Beating Killers’ Heaven will unlock the secret Killer Ate mode. Rather than the eighth personality awakening, the new mode will feature a morbidly obese, wheezing, diabetic Dan Smith. The aforementioned flashbacks will also include several bizarre scenes of Dan angrily shoving cake into his mouth in a dimly-lit kitchen. Some of these scenes will span as long as half an hour.
The long-awaited sequel to the masterpiece that is Killer7 will be called Killers’ Heaven. It will detail Emir’s life after the first game, as well as Harman’s eventual reestablishment of the Smith Assassins, and the worldwide aftermath of Heaven Smile threat. It will be interlaced with flashbacks about the lives of the Smiths before they joined Garcian, and even before they were indebted to Harman. Most importantly, the title well sound exactly the fucking same as the first installment when said out loud.
What was so special about Ryuji anyway? Travis claims he hesitated to kill him because he was a “true warrior,” but was he really? As I recall, his battle was absolutely full of surprise attacks, heavily-modded motorcycles, and a barely-avoidable magic dragon that was reminiscent of Dark Star’s. In a few ways, he was similar to Travis, but using that as a basis for a true warrior seems a bit vain for Touchdown, honestly. If you ask me, what makes much more sense is that Travis wished to spare him because he reminded him of his greatest former master, Thunder Ryu. Aside from the name, the two are quite similar in appearance.
Further, maybe his similarities to Travis are significant, after all. Maybe Ryuji is Thunder Ryu’s son. Perhaps these similarities are what caused Thunder Ryu to take Travis in.
That sure takes their “bonding sessions” to a whole new level of uncomfortable.
Though Silvia is seen at the end of NMH with a young girl named Jeane (implied to be her daughter), no such character appears in Desperate Struggle. This strikes me as odd because both of her supposed parents, Henry and Silvia, appear in the game. Given the things that happen to them (Henry is frozen in carbonite and Silvia works at a brothel, both for an undisclosed but possibly very long period of time), neither could be spending much time with the girl.
What makes more sense to me is that the art gallery scene in NMH takes place after Desperate Struggle, and Jeane is Travis’s daughter. After all, why would Henry have named his daughter after Jeane? She may be his sister, but what would suggest he ever even met her? We already know that Travis was once in love with Jeane, and now knows the truth about her. At least at one point in his life, he considered her important enough to name his cat after her—why not his daughter too?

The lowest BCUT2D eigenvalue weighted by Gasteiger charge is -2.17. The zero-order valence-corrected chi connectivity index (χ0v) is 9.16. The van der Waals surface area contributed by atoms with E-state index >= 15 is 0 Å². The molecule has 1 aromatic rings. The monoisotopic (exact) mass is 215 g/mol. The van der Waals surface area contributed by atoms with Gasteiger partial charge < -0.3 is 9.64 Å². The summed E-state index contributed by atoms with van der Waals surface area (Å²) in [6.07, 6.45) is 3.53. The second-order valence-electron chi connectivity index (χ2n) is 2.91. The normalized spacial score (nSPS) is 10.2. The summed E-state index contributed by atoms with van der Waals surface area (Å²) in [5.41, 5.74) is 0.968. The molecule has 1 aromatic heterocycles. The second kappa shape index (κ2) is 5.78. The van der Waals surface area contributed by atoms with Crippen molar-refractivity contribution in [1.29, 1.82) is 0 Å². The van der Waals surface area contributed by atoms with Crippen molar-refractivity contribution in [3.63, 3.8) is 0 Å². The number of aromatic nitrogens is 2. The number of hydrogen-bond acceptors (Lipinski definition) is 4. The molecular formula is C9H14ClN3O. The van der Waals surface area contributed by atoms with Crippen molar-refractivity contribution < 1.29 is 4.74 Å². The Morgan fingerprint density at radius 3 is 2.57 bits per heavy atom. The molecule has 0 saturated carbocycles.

From what I can tell, any evidence pointing to Henry as the father is as inconclusive as Travis, if not more. Jeane probably is fascinated by the painting because it features her father, who could be either of the two men. And Silvia retaining her first-game appearance isn’t anything a little retroactive continuity wouldn’t fix. When that scene was made, Suda51 wasn’t even planning on a sequel, so there would have been no need to elaborate. It was kind of like an open ending.
The akashic points were an interesting plot device used so that No More Heroes 2 would be able to feature a few assassins who did not necessarily live in or around Southern California (apparently, Assassin Country, USA). With these wormholes, Travis could travel to faraway, unusual locations. The most mysterious, however, is the akashic point that leads to Alice Twilight. Though it takes place in a relatively-normal urban living area, Silvia calls it a “mystery location,” and never elaborates on just where it is. Travis is able to identify the correct spot as a very tall building has been painted with his face on the side.
The “mystery location” was Santa Destroy, all along. The akashic point didn’t jump through space, but through time. Though Santa Destroy didn’t have particularly tall buildings in the first NMH, the second one featured a few on the overworld map, appropriate as Pizza Batt’s developments changed the city considerably. Travis finds himself in a future where the UAA’s ranking fights have continued to rise in popularity over many years. Where thugs heavily populate tall urban developments just for the purpose of the fight. Where psychotic hack-and-slashers like Travis are glorified as heroes (don’t forget, NMH 1.5 showed that the city had actually built a statue in his honor). Where career assassins like Alice join in hopes of becoming like Travis, and end up losing their families and friends in the process. The significance of Alice’s fight is that Travis finally realizes the consequences of his actions (including the loss of her husband, son, and sister) because of his hand in glorifying the act of killing. Thus, Travis vows to bring down the UAA, and erases this future from history forever.